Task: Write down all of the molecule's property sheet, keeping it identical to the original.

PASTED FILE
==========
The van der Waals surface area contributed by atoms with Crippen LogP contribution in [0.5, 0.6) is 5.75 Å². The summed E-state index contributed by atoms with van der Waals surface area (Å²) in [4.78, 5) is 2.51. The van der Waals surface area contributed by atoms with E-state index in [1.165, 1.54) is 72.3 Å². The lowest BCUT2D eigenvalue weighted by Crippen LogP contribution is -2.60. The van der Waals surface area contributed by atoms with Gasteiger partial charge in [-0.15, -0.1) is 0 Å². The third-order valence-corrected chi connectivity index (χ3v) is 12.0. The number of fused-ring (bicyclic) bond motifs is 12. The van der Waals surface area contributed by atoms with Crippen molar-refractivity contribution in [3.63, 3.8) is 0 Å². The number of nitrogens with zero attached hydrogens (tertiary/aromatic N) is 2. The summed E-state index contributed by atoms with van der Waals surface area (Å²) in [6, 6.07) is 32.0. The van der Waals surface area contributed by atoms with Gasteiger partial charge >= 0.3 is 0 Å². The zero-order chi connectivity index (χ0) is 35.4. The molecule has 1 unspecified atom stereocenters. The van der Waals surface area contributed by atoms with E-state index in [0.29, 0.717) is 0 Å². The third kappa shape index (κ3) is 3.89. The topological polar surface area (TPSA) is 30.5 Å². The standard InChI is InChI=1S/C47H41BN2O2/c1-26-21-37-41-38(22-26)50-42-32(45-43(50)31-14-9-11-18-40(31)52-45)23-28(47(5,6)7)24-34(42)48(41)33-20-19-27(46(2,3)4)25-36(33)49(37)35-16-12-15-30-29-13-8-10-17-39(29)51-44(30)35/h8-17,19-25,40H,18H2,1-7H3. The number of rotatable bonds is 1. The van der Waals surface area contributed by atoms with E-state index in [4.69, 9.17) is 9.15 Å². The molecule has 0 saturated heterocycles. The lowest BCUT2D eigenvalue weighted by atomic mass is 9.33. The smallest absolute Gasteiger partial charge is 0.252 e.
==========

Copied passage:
The van der Waals surface area contributed by atoms with Crippen LogP contribution in [0.5, 0.6) is 5.75 Å². The summed E-state index contributed by atoms with van der Waals surface area (Å²) in [4.78, 5) is 2.51. The van der Waals surface area contributed by atoms with E-state index in [1.165, 1.54) is 72.3 Å². The lowest BCUT2D eigenvalue weighted by Crippen LogP contribution is -2.60. The van der Waals surface area contributed by atoms with Gasteiger partial charge in [-0.15, -0.1) is 0 Å². The third-order valence-corrected chi connectivity index (χ3v) is 12.0. The number of fused-ring (bicyclic) bond motifs is 12. The van der Waals surface area contributed by atoms with Crippen molar-refractivity contribution in [3.63, 3.8) is 0 Å². The number of nitrogens with zero attached hydrogens (tertiary/aromatic N) is 2. The summed E-state index contributed by atoms with van der Waals surface area (Å²) in [6, 6.07) is 32.0. The van der Waals surface area contributed by atoms with Gasteiger partial charge >= 0.3 is 0 Å². The zero-order chi connectivity index (χ0) is 35.4. The molecule has 1 unspecified atom stereocenters. The van der Waals surface area contributed by atoms with E-state index in [0.29, 0.717) is 0 Å². The third kappa shape index (κ3) is 3.89. The topological polar surface area (TPSA) is 30.5 Å². The standard InChI is InChI=1S/C47H41BN2O2/c1-26-21-37-41-38(22-26)50-42-32(45-43(50)31-14-9-11-18-40(31)52-45)23-28(47(5,6)7)24-34(42)48(41)33-20-19-27(46(2,3)4)25-36(33)49(37)35-16-12-15-30-29-13-8-10-17-39(29)51-44(30)35/h8-17,19-25,40H,18H2,1-7H3. The number of rotatable bonds is 1. The van der Waals surface area contributed by atoms with E-state index in [4.69, 9.17) is 9.15 Å². The molecule has 0 saturated heterocycles. The lowest BCUT2D eigenvalue weighted by atomic mass is 9.33. The smallest absolute Gasteiger partial charge is 0.252 e.